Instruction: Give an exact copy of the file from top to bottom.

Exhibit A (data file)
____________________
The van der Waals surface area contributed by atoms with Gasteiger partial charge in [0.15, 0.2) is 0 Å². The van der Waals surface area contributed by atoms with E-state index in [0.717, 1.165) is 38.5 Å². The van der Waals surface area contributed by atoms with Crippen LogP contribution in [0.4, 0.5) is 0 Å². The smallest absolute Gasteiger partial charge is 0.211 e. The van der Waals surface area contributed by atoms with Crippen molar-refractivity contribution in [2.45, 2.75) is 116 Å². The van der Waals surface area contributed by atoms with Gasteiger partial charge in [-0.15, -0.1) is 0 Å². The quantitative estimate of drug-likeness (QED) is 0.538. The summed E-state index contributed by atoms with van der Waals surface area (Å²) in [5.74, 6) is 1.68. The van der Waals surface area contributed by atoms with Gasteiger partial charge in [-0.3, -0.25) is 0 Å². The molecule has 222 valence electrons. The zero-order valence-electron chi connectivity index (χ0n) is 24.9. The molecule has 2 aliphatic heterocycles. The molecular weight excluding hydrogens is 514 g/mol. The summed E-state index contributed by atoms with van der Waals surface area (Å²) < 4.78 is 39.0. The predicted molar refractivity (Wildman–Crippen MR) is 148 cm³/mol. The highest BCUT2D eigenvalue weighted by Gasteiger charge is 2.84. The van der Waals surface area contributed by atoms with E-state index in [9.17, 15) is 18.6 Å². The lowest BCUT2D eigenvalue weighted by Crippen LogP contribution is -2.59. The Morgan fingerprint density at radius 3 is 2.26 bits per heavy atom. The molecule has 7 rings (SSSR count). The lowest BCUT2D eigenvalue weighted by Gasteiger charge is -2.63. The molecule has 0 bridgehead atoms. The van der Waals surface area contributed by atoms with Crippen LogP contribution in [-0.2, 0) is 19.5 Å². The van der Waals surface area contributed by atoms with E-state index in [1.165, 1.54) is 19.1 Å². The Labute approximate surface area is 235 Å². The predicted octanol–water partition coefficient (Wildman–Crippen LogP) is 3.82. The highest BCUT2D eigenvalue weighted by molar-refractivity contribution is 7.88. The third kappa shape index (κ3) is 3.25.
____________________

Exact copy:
The van der Waals surface area contributed by atoms with Gasteiger partial charge in [0.15, 0.2) is 0 Å². The van der Waals surface area contributed by atoms with E-state index in [0.717, 1.165) is 38.5 Å². The van der Waals surface area contributed by atoms with Crippen LogP contribution in [0.4, 0.5) is 0 Å². The smallest absolute Gasteiger partial charge is 0.211 e. The van der Waals surface area contributed by atoms with Crippen molar-refractivity contribution in [2.45, 2.75) is 116 Å². The van der Waals surface area contributed by atoms with Gasteiger partial charge in [-0.15, -0.1) is 0 Å². The quantitative estimate of drug-likeness (QED) is 0.538. The summed E-state index contributed by atoms with van der Waals surface area (Å²) in [5.74, 6) is 1.68. The van der Waals surface area contributed by atoms with Gasteiger partial charge in [-0.3, -0.25) is 0 Å². The molecule has 222 valence electrons. The zero-order valence-electron chi connectivity index (χ0n) is 24.9. The molecule has 2 aliphatic heterocycles. The molecular weight excluding hydrogens is 514 g/mol. The summed E-state index contributed by atoms with van der Waals surface area (Å²) < 4.78 is 39.0. The predicted molar refractivity (Wildman–Crippen MR) is 148 cm³/mol. The highest BCUT2D eigenvalue weighted by Gasteiger charge is 2.84. The van der Waals surface area contributed by atoms with E-state index in [9.17, 15) is 18.6 Å². The lowest BCUT2D eigenvalue weighted by Crippen LogP contribution is -2.59. The Morgan fingerprint density at radius 3 is 2.26 bits per heavy atom. The molecule has 7 rings (SSSR count). The lowest BCUT2D eigenvalue weighted by Gasteiger charge is -2.63. The molecule has 0 bridgehead atoms. The van der Waals surface area contributed by atoms with Crippen LogP contribution in [-0.2, 0) is 19.5 Å². The van der Waals surface area contributed by atoms with E-state index in [1.165, 1.54) is 19.1 Å². The Labute approximate surface area is 235 Å². The predicted octanol–water partition coefficient (Wildman–Crippen LogP) is 3.82. The highest BCUT2D eigenvalue weighted by molar-refractivity contribution is 7.88. The third kappa shape index (κ3) is 3.25.